Green apples or red apples? Let’s compare apples to apples, shall we?
Apples are easily among the most recognizable fruits in the world. From the tree called Malus domestica, which is originally from Central Asia, apples are not only popular because of their juicy taste, but also their nutrients. The fruits are packed with fiber, antioxidants, and vitamin C among many others. They also help those on a diet because they are heavy on the stomach, but they don’t contain a lot of calories.
Experts agree that eating apples can be beneficial to health. However, since there are so many varieties of apples, you may be confused as to which to eat. Plus, the fact that there are green and red apples could add to the confusion. To end the puzzle, here are the differences between red and green apples and which one is better for your health:
Based on the reports of the USDA, one cup of green apples has a total of 14.83 grams of carbs. On the other hand, one cup of red apples has 15.33 grams. Although there is a bit of difference, the dissimilarity in amounts is so negligible that both are considered 15 grams in carb content. The Dietary Guidelines recommend that adults should have at least 45% of their daily calories from carbs.
Apples are known to fight diabetes. However, when it comes to sugar content, it is agreed that green apples have lower sugar than the red ones. This is why the red varieties, including the Red and Golden Delicious are considered the sweetest among the apples, while Granny Smith and other green apples are tart.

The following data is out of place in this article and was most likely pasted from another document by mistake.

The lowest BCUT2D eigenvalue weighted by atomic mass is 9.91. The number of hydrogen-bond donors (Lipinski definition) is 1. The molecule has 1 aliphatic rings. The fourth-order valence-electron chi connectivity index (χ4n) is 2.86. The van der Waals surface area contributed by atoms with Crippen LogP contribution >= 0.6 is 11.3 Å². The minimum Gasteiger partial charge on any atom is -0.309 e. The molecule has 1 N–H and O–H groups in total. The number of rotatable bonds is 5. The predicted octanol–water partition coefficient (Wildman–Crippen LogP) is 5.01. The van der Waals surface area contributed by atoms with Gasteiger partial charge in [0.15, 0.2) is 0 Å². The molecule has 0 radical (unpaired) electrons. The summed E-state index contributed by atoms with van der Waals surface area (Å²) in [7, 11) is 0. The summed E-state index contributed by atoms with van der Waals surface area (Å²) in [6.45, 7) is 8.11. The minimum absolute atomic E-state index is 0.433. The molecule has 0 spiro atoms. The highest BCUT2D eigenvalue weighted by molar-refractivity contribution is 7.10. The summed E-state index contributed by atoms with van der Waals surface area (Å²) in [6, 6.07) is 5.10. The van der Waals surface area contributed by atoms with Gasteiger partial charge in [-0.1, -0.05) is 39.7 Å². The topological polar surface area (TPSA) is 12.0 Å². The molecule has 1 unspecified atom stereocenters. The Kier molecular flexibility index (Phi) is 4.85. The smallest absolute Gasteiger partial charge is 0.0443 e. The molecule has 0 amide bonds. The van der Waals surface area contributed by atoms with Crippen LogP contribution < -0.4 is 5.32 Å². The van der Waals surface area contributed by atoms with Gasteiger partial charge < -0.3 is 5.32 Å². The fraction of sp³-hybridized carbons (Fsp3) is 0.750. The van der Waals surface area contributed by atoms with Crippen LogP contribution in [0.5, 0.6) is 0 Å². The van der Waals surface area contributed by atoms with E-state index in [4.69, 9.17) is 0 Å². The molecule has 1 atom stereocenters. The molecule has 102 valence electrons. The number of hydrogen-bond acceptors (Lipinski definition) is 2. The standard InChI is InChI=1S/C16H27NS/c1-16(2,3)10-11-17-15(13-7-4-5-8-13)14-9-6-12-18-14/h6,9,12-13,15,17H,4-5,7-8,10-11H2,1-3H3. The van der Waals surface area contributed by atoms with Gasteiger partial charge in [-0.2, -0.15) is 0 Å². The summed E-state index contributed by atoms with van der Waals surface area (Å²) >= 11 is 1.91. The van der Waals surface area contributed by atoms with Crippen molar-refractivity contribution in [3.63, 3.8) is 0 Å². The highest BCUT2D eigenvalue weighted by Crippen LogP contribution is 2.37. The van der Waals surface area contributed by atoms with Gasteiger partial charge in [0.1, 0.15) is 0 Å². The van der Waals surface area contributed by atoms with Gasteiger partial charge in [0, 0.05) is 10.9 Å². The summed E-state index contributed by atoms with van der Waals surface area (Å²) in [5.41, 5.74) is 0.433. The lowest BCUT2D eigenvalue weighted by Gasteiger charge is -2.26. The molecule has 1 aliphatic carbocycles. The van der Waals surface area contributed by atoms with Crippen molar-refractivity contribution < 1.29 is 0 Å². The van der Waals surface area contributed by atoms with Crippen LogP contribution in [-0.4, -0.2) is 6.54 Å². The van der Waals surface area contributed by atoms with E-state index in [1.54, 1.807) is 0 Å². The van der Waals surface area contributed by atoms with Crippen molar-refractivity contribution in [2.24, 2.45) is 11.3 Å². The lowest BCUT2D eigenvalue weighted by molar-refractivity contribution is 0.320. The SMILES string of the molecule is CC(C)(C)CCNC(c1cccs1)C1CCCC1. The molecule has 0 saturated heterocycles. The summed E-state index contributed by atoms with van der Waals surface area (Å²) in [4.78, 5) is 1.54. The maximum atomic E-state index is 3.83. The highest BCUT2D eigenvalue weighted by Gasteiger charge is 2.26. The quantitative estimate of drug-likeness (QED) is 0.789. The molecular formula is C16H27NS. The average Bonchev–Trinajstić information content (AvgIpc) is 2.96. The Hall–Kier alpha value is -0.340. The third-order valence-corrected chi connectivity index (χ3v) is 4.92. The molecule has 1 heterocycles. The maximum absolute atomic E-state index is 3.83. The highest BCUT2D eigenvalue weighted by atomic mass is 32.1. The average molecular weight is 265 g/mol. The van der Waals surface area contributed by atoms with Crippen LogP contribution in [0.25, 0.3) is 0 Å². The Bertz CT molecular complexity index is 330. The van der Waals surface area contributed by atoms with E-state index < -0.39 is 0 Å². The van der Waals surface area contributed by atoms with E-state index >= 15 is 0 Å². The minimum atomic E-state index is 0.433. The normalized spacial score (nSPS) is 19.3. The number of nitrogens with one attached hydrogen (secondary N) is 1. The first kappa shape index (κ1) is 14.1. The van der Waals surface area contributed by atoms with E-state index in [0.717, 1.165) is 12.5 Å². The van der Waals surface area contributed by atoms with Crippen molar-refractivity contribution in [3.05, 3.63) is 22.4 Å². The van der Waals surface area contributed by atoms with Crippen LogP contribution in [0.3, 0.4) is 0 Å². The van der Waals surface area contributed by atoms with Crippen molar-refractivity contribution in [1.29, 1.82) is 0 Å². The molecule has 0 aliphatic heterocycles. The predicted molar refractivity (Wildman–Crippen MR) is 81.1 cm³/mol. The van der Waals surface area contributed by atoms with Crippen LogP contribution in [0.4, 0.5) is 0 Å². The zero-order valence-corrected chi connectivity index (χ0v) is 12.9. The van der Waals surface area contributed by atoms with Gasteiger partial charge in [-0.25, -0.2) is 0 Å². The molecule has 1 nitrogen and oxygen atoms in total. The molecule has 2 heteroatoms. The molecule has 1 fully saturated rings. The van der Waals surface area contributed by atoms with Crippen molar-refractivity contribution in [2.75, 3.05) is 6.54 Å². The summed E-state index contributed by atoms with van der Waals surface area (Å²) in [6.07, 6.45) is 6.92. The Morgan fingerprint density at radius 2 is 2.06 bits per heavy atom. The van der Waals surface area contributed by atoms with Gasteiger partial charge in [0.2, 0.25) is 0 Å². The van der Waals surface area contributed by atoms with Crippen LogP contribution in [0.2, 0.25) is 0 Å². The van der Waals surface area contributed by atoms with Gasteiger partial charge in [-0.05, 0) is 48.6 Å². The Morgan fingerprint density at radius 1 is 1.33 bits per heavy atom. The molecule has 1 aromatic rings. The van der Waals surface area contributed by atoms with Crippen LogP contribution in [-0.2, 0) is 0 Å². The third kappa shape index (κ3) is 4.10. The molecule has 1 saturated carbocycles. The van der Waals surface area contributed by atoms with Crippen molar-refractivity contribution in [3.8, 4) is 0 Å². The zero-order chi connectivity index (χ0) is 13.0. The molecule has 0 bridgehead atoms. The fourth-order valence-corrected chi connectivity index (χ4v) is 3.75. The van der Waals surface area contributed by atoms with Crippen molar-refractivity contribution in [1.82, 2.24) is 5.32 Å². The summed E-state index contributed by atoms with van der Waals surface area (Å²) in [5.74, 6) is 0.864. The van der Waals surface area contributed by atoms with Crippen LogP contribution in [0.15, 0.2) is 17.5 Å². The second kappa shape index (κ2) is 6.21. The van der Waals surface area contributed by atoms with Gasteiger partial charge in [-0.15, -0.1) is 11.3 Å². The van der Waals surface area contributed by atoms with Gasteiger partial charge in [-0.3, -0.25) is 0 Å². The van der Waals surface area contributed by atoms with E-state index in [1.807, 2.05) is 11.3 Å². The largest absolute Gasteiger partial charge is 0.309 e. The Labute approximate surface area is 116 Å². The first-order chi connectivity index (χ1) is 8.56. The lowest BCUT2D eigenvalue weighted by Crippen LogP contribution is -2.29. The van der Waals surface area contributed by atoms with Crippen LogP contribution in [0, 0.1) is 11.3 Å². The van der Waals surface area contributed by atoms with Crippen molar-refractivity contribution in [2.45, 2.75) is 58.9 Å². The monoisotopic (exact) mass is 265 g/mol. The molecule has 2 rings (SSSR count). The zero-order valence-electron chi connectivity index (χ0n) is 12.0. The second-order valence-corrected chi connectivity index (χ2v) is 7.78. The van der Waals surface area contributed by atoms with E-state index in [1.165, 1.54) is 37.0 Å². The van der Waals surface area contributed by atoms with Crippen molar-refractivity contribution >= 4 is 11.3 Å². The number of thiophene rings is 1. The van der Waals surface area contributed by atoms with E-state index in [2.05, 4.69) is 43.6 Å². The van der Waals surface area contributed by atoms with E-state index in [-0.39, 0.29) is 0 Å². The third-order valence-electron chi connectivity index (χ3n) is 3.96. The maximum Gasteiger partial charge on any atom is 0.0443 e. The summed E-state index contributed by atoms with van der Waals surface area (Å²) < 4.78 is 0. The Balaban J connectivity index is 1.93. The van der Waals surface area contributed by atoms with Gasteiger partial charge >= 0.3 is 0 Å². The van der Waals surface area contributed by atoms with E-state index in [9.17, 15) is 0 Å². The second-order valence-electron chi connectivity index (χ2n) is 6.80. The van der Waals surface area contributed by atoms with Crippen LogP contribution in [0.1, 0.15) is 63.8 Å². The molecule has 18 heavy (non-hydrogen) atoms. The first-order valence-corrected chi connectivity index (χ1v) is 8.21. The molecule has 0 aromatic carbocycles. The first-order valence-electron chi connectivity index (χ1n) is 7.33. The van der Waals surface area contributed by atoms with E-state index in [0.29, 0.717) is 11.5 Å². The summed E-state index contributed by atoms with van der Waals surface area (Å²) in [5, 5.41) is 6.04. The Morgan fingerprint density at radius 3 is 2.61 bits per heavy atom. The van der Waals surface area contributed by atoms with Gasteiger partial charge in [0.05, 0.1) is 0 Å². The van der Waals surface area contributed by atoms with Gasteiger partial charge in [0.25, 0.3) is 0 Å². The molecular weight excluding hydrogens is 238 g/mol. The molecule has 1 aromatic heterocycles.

However, you should bear in mind that the sugar found in apples and other fruits is not like the sugar contained in processed food. Basically, sugars in fruits are good and are actually carbohydrates. Therefore, in a typical diet, you need about 40 to 45 percent of sugar for your energy supply. Compared to fats, sugar only has four calories for every gram. While sugar in fruits is considered healthy, you should definitely avoid refined sugar, which are empty calories.
More about Green vs Red Apples
Probably the biggest difference is in the chemical found in the skins of the apples. Red apples contain anthocyanins, while green ones don’t. However, two red apples cannot be said to have the same anthocyanin content since the anthocyanin genes are moved from one variety to another when they are cross-bred.
Nevertheless, the saying, “an apple a day keeps the doctor away” is applicable to both red and green apples.